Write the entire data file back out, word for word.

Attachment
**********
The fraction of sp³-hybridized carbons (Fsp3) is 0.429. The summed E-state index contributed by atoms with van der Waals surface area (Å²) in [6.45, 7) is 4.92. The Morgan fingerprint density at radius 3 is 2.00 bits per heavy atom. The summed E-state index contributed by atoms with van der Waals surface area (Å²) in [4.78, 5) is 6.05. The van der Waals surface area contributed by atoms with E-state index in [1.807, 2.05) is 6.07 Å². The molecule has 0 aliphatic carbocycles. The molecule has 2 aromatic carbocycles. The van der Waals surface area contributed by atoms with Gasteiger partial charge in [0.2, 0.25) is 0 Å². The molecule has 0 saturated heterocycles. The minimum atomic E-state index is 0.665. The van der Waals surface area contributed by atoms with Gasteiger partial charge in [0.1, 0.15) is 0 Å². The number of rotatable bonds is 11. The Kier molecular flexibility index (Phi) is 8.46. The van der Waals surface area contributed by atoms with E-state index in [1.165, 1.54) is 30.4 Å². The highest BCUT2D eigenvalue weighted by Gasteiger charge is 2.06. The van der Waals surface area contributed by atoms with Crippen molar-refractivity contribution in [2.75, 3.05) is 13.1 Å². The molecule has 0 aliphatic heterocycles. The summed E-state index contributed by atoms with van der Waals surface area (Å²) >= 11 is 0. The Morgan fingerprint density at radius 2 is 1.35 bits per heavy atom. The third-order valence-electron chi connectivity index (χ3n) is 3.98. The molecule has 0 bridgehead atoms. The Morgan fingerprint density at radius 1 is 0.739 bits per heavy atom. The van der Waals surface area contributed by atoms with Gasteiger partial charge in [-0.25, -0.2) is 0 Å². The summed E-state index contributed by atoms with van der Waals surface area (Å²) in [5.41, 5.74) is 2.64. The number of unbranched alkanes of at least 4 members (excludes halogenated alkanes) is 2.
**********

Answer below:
The fraction of sp³-hybridized carbons (Fsp3) is 0.429. The summed E-state index contributed by atoms with van der Waals surface area (Å²) in [6.45, 7) is 4.92. The Morgan fingerprint density at radius 3 is 2.00 bits per heavy atom. The summed E-state index contributed by atoms with van der Waals surface area (Å²) in [4.78, 5) is 6.05. The van der Waals surface area contributed by atoms with E-state index in [1.807, 2.05) is 6.07 Å². The molecule has 0 aliphatic carbocycles. The molecule has 2 aromatic carbocycles. The van der Waals surface area contributed by atoms with Gasteiger partial charge in [0.2, 0.25) is 0 Å². The molecule has 0 saturated heterocycles. The minimum atomic E-state index is 0.665. The van der Waals surface area contributed by atoms with Gasteiger partial charge in [0.1, 0.15) is 0 Å². The number of rotatable bonds is 11. The Kier molecular flexibility index (Phi) is 8.46. The van der Waals surface area contributed by atoms with E-state index in [1.165, 1.54) is 30.4 Å². The highest BCUT2D eigenvalue weighted by Gasteiger charge is 2.06. The van der Waals surface area contributed by atoms with Crippen molar-refractivity contribution in [2.75, 3.05) is 13.1 Å². The molecule has 0 aliphatic heterocycles. The summed E-state index contributed by atoms with van der Waals surface area (Å²) >= 11 is 0. The Morgan fingerprint density at radius 2 is 1.35 bits per heavy atom. The third-order valence-electron chi connectivity index (χ3n) is 3.98. The molecule has 0 bridgehead atoms. The Morgan fingerprint density at radius 1 is 0.739 bits per heavy atom. The van der Waals surface area contributed by atoms with Gasteiger partial charge in [-0.25, -0.2) is 0 Å². The summed E-state index contributed by atoms with van der Waals surface area (Å²) in [5.41, 5.74) is 2.64. The number of unbranched alkanes of at least 4 members (excludes halogenated alkanes) is 2.